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Small business tax offset: Who can claim it, how does it work?

·4-min read
Here's your guide to the small business tax offset. (Image: Getty).
Here's your guide to the small business tax offset. (Image: Getty).

The small business tax offset is available to eligible individuals carrying on a business as a sole trader or individuals with a share of net small business income from a trust or partnership.

The offset is currently 16 per cent of the tax on your total net small business income. However, it is capped at $1,000 per income year which makes it substantially less attractive.

Who can claim the offset?

The small business tax offset is available only to individuals.

Also read:

The tax offset is not available to companies as they have benefited from their own tax cut in the form of a reduction in the rate of tax applicable to small companies from 30 per cent to 25 per cent.

WATCH: Working from home costs you didn't know you could claim.

What is a small business?

In general terms, an eligible small business is an unincorporated entity which carries on a business in an income year and has an aggregated annual turnover of less than $5m for that income year.

The small business tax offset is available to:

  • individuals who are small business entities (such as sole traders)

  • individuals who are not a small business entity but who are assessed on the income of a small business entity (for example, a partner in a partnership that is a small business entity or a beneficiary of a trust that is a small business entity).

The small business tax offset is not restricted to individuals who are Australian residents. To the extent that the Australian sourced income of a foreign resident satisfies the requirements for obtaining the offset, it is available to the foreign resident. Similarly, the small business tax offset can apply to foreign business income of an Australian resident.

How is the offset calculated?

The small business tax offset is equal to 16 per cent of tax payable on ‘total net small business income’, up to a maximum amount of $1,000.

The offset is non-refundable so if the amount of the offset exceeds the individual’s tax liability, the excess amount is lost.

The amount of the discount offset is calculated by first determining the percentage of an individual’s taxable income for the income year that is ‘total net small business income’. That percentage is then applied to the individual’s basic income tax liability for the income year, with the amount of the tax offset being equal to 16 per cent of the result of that calculation, up to a maximum amount of $1,000.

The best way to illustrate this is by way of a three-step calculation:

1. Work out the proportion

Determine the proportion of the individual’s basic income tax liability that relates to small business activities using the formula:

total net small business income

taxable income

2. Calculate the tax payable in total net small business income

If the proportion is 0.70 (ie, 70 per cent of the individual’s taxable income relates to net small business income), then 70 per cent of the individual’s total tax liability is taken to represent the tax payable on total net small business income.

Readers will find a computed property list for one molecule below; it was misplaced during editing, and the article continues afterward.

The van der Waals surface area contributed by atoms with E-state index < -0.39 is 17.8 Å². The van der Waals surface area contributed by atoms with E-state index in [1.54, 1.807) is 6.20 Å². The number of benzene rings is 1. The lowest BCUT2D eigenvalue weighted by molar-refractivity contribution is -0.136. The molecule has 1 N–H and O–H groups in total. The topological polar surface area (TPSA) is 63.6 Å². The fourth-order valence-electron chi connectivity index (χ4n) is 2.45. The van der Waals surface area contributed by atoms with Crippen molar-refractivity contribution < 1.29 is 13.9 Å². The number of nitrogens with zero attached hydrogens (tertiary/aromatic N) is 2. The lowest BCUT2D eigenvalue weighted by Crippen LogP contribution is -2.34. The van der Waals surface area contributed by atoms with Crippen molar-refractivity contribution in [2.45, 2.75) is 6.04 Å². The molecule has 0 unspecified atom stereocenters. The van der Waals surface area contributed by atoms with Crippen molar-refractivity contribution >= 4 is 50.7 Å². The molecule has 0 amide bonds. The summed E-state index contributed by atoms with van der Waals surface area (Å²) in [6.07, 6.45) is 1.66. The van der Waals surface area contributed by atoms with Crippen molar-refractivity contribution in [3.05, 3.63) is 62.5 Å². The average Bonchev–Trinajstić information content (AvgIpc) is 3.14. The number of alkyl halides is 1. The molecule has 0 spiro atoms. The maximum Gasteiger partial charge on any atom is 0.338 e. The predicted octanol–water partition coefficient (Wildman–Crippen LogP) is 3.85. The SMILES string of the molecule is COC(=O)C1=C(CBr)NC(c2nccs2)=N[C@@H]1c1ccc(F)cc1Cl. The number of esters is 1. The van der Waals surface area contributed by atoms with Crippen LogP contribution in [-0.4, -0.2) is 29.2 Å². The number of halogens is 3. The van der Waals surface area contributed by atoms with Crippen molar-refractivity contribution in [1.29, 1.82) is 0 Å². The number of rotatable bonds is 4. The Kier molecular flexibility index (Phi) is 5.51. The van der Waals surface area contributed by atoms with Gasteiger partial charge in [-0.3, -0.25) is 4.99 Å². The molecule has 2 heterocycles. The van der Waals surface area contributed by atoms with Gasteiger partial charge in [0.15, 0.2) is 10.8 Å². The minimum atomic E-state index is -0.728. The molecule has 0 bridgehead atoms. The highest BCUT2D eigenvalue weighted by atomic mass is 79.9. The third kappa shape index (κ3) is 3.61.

The proportion is capped at 100 per cent. Total net small business income cannot exceed taxable income. For example, if an individual’s total net small business income is $50,000 and taxable income is $40,000 (perhaps due to rental property losses), the proportion is 100 per cent, not 125 per cent.

3. Calculate the offset

The offset is 16 per cent of the tax liability calculated in step 2. Using the figures from step 2, the offset would equal 0.16 x 0.70 x total tax liability, capped at $1,000.

A small business entity’s ‘net small business income’ for an income year is the sum of the entity’s assessable income minus it’s deductions for the income year.

Example

Adrian is a small business entity. For the 2021-22 income year, Adrian’s taxable income is $100,000, his basic income tax liability is $25,000, and his total net small business income is $50,000.

To work out the amount of his small business income tax offset for the 2020-21 income year, Adrian first divides his total net small business income by his taxable income ($50,000/$100,000 = 0.5). The result of this calculation shows that half of Adrian’s taxable income relates to his total net small business income.

Adrian then multiplies the result of the first calculation by his basic income tax liability (0.5 × $25,000 = $12,500). The result of this second calculation shows that $12,500 of Adrian’s basic income tax liability is from his total net small business income.

Adrian’s small business tax offset is equal to 16 per cent of the result of this second calculation (0.16 × $12,500 = $2,000).

As this figure is greater than the maximum offset available, Adrian’s small business tax offset is therefore capped at $1,000.

How can I apply for the small business tax offset?

You don’t need to apply for the tax offset. You simply need to lodge a tax return for the year in question and the offset will be automatically calculated for you.

Mark Chapman is director of tax communication at H&R Block.

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